Fred Cook and Derek Pershing Join Panel on Development Conflicts

Fred Cook, a shareholder with Wilson Cribbs + Goren, PC, and Derek Pershing, an associate with the firm, recently spoke on a panel on “Land Use and Development Zoning Conflicts” hosted by the Real Estate and Construction Law Society of South Texas College of Law in Houston.

A specific conflict discussed during the one-hour conversation was the decade-long legal battle between residents of affluent Houston neighborhoods and Buckhead Investment Partners, a Houston development firm with plans to build a high-rise building at 1717 Bissonnet at Ashby  — a project whose opponents labeled the “Ashby High Rise.”

In 2007, Buckhead applied for a city permit to build the previously proposed 23-story tower. The announcement was met with strong backlash from surrounding homeowners, who organized protests and filed complaints against construction of the tower. In 2013, attorneys Cook and Pershing, along with other Wilson Cribbs + Goren attorneys, defended 1717 against numerous neighborhood plaintiffs who filed a nuisance lawsuit. Opponents asserted that the tower would create problematic traffic, damage the structures of surrounding homes, and lower property values in the area and asked the jury to award $40,000,000 in damages.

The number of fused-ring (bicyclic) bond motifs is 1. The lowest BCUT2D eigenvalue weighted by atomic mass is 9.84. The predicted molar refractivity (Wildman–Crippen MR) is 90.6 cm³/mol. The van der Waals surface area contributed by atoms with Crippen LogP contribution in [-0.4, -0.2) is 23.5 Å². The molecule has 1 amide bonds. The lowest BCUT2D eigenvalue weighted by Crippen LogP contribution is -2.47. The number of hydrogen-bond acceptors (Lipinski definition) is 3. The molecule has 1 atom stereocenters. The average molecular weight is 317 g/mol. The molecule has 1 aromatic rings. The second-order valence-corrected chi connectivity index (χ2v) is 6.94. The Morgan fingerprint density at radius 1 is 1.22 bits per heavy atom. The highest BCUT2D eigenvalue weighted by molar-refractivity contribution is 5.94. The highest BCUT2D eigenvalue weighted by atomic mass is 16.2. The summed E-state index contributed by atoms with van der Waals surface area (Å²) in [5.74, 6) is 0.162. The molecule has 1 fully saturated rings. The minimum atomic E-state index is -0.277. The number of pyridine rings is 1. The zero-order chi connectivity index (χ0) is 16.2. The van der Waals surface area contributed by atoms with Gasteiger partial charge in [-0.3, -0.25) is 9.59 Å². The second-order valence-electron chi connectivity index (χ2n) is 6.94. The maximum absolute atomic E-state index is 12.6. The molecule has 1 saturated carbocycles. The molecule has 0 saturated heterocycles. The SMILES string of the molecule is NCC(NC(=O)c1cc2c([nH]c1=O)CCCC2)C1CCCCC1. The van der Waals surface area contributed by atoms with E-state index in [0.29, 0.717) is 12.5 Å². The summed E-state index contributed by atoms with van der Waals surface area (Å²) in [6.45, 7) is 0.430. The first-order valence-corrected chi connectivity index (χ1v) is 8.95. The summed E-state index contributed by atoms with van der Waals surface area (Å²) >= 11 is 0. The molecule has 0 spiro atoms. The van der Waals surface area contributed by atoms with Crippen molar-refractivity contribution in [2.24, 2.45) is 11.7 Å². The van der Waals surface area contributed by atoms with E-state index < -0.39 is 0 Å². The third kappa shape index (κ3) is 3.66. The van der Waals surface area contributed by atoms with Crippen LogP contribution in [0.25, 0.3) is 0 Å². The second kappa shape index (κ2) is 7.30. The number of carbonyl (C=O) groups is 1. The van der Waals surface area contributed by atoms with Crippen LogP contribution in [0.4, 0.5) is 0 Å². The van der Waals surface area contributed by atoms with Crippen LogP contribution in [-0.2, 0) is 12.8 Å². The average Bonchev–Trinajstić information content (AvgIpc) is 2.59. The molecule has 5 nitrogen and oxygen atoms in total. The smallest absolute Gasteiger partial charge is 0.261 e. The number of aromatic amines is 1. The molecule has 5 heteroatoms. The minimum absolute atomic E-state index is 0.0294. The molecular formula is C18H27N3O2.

After a month-long trial, the jury awarded nuisance damages on behalf of some of the closest neighboring properties, but no damages for the more remote neighbors. The judge substantially reduced the jury’s damage award, but did not enjoin the construction of the project.  Both parties are appealing and the appellate decision is pending. 

According to South Texas College of Law Professor Matthew Festa, the case has an opportunity to set a precedent in Houston, where a lack of zoning laws has resulted in “de facto zoning” that could hurt development in some neighborhoods. Copycat suits are springing up across Houston and around the nation, and some developers are adding a line item to their budgets for seemingly inevitable legal fees.

Click here to read more on the panel discussion.


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